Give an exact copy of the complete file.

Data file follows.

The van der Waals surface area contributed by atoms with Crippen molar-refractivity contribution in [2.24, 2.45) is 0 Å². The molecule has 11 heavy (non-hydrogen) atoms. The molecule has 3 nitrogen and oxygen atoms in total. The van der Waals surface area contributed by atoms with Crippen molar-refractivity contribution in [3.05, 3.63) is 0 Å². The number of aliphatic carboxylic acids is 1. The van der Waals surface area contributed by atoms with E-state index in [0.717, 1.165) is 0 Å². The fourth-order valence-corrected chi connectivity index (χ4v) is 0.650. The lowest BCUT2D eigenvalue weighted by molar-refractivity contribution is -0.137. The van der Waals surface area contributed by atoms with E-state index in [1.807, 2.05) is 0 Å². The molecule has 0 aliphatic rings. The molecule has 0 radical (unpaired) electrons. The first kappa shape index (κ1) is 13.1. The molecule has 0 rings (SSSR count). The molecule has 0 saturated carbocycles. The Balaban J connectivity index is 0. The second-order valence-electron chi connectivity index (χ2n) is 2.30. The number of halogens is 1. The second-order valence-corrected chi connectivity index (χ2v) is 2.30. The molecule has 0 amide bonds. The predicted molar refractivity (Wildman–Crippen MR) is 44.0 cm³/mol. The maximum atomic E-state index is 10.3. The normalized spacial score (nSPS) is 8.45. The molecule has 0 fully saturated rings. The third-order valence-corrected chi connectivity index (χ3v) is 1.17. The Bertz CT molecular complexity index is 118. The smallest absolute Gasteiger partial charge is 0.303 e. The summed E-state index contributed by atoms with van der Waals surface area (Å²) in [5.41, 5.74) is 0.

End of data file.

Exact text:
The van der Waals surface area contributed by atoms with Crippen molar-refractivity contribution in [2.24, 2.45) is 0 Å². The molecule has 11 heavy (non-hydrogen) atoms. The molecule has 3 nitrogen and oxygen atoms in total. The van der Waals surface area contributed by atoms with Crippen molar-refractivity contribution in [3.05, 3.63) is 0 Å². The number of aliphatic carboxylic acids is 1. The van der Waals surface area contributed by atoms with E-state index in [0.717, 1.165) is 0 Å². The fourth-order valence-corrected chi connectivity index (χ4v) is 0.650. The lowest BCUT2D eigenvalue weighted by molar-refractivity contribution is -0.137. The van der Waals surface area contributed by atoms with E-state index in [1.807, 2.05) is 0 Å². The molecule has 0 aliphatic rings. The molecule has 0 radical (unpaired) electrons. The first kappa shape index (κ1) is 13.1. The molecule has 0 rings (SSSR count). The molecule has 0 saturated carbocycles. The Balaban J connectivity index is 0. The second-order valence-electron chi connectivity index (χ2n) is 2.30. The number of halogens is 1. The second-order valence-corrected chi connectivity index (χ2v) is 2.30. The molecule has 0 amide bonds. The predicted molar refractivity (Wildman–Crippen MR) is 44.0 cm³/mol. The maximum atomic E-state index is 10.3. The normalized spacial score (nSPS) is 8.45. The molecule has 0 fully saturated rings. The third-order valence-corrected chi connectivity index (χ3v) is 1.17. The Bertz CT molecular complexity index is 118. The smallest absolute Gasteiger partial charge is 0.303 e. The summed E-state index contributed by atoms with van der Waals surface area (Å²) in [5.41, 5.74) is 0.